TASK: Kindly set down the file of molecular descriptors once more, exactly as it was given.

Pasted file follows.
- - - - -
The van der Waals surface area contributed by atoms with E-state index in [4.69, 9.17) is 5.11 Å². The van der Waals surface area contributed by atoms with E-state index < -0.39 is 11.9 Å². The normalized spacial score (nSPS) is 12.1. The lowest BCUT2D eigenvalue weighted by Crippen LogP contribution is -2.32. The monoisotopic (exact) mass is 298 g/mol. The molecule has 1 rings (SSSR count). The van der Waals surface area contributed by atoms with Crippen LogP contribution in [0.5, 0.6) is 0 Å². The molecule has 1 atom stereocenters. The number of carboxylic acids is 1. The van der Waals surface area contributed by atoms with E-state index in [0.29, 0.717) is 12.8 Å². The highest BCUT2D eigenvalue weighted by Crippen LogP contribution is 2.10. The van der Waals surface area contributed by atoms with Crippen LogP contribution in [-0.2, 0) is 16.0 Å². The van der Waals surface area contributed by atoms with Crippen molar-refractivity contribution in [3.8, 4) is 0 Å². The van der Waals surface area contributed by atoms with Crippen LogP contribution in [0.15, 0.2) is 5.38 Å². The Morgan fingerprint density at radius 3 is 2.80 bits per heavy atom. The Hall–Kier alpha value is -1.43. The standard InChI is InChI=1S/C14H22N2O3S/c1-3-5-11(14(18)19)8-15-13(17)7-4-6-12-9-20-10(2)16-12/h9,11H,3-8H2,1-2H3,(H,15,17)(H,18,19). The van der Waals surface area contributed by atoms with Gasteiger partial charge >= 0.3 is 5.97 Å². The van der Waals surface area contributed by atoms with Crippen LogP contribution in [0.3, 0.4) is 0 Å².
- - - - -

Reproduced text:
The van der Waals surface area contributed by atoms with E-state index in [4.69, 9.17) is 5.11 Å². The van der Waals surface area contributed by atoms with E-state index < -0.39 is 11.9 Å². The normalized spacial score (nSPS) is 12.1. The lowest BCUT2D eigenvalue weighted by Crippen LogP contribution is -2.32. The monoisotopic (exact) mass is 298 g/mol. The molecule has 1 rings (SSSR count). The van der Waals surface area contributed by atoms with Crippen LogP contribution in [0.5, 0.6) is 0 Å². The molecule has 1 atom stereocenters. The number of carboxylic acids is 1. The van der Waals surface area contributed by atoms with E-state index in [0.29, 0.717) is 12.8 Å². The highest BCUT2D eigenvalue weighted by Crippen LogP contribution is 2.10. The van der Waals surface area contributed by atoms with Crippen LogP contribution in [-0.2, 0) is 16.0 Å². The van der Waals surface area contributed by atoms with Crippen molar-refractivity contribution in [3.8, 4) is 0 Å². The van der Waals surface area contributed by atoms with Crippen LogP contribution in [0.15, 0.2) is 5.38 Å². The Morgan fingerprint density at radius 3 is 2.80 bits per heavy atom. The Hall–Kier alpha value is -1.43. The standard InChI is InChI=1S/C14H22N2O3S/c1-3-5-11(14(18)19)8-15-13(17)7-4-6-12-9-20-10(2)16-12/h9,11H,3-8H2,1-2H3,(H,15,17)(H,18,19). The van der Waals surface area contributed by atoms with Gasteiger partial charge >= 0.3 is 5.97 Å². The van der Waals surface area contributed by atoms with Crippen LogP contribution in [0.3, 0.4) is 0 Å².